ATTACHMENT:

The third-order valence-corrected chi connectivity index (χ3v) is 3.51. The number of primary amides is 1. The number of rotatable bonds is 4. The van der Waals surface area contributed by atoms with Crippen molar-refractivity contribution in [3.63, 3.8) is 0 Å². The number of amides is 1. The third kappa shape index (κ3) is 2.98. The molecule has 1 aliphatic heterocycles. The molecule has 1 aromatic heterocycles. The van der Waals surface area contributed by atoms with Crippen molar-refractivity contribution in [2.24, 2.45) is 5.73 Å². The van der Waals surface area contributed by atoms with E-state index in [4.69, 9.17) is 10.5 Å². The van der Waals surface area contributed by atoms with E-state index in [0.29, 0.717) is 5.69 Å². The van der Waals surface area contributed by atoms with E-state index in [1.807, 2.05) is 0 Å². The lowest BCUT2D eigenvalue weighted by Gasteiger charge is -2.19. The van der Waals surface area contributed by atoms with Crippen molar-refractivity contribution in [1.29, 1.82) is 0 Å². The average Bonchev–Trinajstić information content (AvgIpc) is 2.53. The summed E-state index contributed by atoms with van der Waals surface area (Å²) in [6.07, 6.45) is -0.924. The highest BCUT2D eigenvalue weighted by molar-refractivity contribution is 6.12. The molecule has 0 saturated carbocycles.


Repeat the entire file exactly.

The third-order valence-corrected chi connectivity index (χ3v) is 3.51. The number of primary amides is 1. The number of rotatable bonds is 4. The van der Waals surface area contributed by atoms with Crippen molar-refractivity contribution in [3.63, 3.8) is 0 Å². The number of amides is 1. The third kappa shape index (κ3) is 2.98. The molecule has 1 aliphatic heterocycles. The molecule has 1 aromatic heterocycles. The van der Waals surface area contributed by atoms with Crippen molar-refractivity contribution in [2.24, 2.45) is 5.73 Å². The van der Waals surface area contributed by atoms with E-state index in [4.69, 9.17) is 10.5 Å². The van der Waals surface area contributed by atoms with E-state index in [0.29, 0.717) is 5.69 Å². The van der Waals surface area contributed by atoms with E-state index in [1.807, 2.05) is 0 Å². The lowest BCUT2D eigenvalue weighted by Gasteiger charge is -2.19. The van der Waals surface area contributed by atoms with Crippen molar-refractivity contribution in [1.29, 1.82) is 0 Å². The average Bonchev–Trinajstić information content (AvgIpc) is 2.53. The summed E-state index contributed by atoms with van der Waals surface area (Å²) in [6.07, 6.45) is -0.924. The highest BCUT2D eigenvalue weighted by molar-refractivity contribution is 6.12. The molecule has 0 saturated carbocycles.